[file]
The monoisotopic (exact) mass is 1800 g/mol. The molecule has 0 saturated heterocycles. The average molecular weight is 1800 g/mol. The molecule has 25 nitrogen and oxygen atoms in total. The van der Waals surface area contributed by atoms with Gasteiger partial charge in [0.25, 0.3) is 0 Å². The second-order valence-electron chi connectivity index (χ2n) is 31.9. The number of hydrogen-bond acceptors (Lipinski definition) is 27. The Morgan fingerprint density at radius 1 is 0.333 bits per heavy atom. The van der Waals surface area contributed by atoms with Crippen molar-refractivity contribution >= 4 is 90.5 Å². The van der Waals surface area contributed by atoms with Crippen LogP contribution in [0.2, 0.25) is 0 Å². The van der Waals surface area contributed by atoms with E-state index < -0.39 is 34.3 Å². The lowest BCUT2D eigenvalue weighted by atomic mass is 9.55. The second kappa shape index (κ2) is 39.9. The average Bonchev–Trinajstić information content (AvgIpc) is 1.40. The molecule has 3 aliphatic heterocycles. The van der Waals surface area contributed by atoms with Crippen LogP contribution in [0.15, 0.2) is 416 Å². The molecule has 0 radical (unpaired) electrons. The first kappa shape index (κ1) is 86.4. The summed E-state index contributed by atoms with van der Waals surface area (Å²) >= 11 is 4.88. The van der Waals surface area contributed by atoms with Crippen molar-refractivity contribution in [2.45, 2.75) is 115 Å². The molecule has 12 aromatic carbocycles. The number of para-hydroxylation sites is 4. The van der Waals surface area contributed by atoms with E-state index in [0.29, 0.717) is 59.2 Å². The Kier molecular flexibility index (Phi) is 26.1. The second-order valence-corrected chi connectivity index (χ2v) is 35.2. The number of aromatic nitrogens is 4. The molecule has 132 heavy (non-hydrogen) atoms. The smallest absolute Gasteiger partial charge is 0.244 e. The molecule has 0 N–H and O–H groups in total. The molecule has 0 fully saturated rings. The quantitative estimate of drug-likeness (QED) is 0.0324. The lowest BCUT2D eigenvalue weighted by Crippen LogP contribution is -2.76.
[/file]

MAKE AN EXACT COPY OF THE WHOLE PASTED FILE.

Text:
The monoisotopic (exact) mass is 1800 g/mol. The molecule has 0 saturated heterocycles. The average molecular weight is 1800 g/mol. The molecule has 25 nitrogen and oxygen atoms in total. The van der Waals surface area contributed by atoms with Gasteiger partial charge in [0.25, 0.3) is 0 Å². The second-order valence-electron chi connectivity index (χ2n) is 31.9. The number of hydrogen-bond acceptors (Lipinski definition) is 27. The Morgan fingerprint density at radius 1 is 0.333 bits per heavy atom. The van der Waals surface area contributed by atoms with Crippen molar-refractivity contribution >= 4 is 90.5 Å². The van der Waals surface area contributed by atoms with Crippen LogP contribution in [0.2, 0.25) is 0 Å². The van der Waals surface area contributed by atoms with E-state index < -0.39 is 34.3 Å². The lowest BCUT2D eigenvalue weighted by atomic mass is 9.55. The second kappa shape index (κ2) is 39.9. The average Bonchev–Trinajstić information content (AvgIpc) is 1.40. The molecule has 3 aliphatic heterocycles. The van der Waals surface area contributed by atoms with Crippen LogP contribution in [0.15, 0.2) is 416 Å². The molecule has 0 radical (unpaired) electrons. The first kappa shape index (κ1) is 86.4. The summed E-state index contributed by atoms with van der Waals surface area (Å²) >= 11 is 4.88. The van der Waals surface area contributed by atoms with Crippen molar-refractivity contribution in [2.45, 2.75) is 115 Å². The molecule has 12 aromatic carbocycles. The number of para-hydroxylation sites is 4. The van der Waals surface area contributed by atoms with E-state index in [0.29, 0.717) is 59.2 Å². The Kier molecular flexibility index (Phi) is 26.1. The second-order valence-corrected chi connectivity index (χ2v) is 35.2. The number of aromatic nitrogens is 4. The molecule has 132 heavy (non-hydrogen) atoms. The smallest absolute Gasteiger partial charge is 0.244 e. The molecule has 0 N–H and O–H groups in total. The molecule has 0 fully saturated rings. The quantitative estimate of drug-likeness (QED) is 0.0324. The lowest BCUT2D eigenvalue weighted by Crippen LogP contribution is -2.76.